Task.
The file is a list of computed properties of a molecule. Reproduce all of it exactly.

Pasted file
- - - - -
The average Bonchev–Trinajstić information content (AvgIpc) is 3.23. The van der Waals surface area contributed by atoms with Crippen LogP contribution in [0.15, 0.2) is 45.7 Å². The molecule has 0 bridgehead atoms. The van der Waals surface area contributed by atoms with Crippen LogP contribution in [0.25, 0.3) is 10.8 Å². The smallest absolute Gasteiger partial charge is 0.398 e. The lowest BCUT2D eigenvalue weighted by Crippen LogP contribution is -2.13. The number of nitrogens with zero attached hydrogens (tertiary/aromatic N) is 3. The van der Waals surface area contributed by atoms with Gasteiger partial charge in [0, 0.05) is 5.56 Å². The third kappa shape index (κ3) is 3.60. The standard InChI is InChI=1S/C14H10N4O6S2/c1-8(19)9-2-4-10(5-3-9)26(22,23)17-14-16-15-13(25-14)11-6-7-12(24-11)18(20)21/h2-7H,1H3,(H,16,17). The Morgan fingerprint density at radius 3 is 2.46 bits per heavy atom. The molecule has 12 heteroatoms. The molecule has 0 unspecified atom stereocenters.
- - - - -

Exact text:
The average Bonchev–Trinajstić information content (AvgIpc) is 3.23. The van der Waals surface area contributed by atoms with Crippen LogP contribution in [0.15, 0.2) is 45.7 Å². The molecule has 0 bridgehead atoms. The van der Waals surface area contributed by atoms with Crippen LogP contribution in [0.25, 0.3) is 10.8 Å². The smallest absolute Gasteiger partial charge is 0.398 e. The lowest BCUT2D eigenvalue weighted by Crippen LogP contribution is -2.13. The number of nitrogens with zero attached hydrogens (tertiary/aromatic N) is 3. The van der Waals surface area contributed by atoms with Gasteiger partial charge in [0, 0.05) is 5.56 Å². The third kappa shape index (κ3) is 3.60. The standard InChI is InChI=1S/C14H10N4O6S2/c1-8(19)9-2-4-10(5-3-9)26(22,23)17-14-16-15-13(25-14)11-6-7-12(24-11)18(20)21/h2-7H,1H3,(H,16,17). The Morgan fingerprint density at radius 3 is 2.46 bits per heavy atom. The molecule has 12 heteroatoms. The molecule has 0 unspecified atom stereocenters.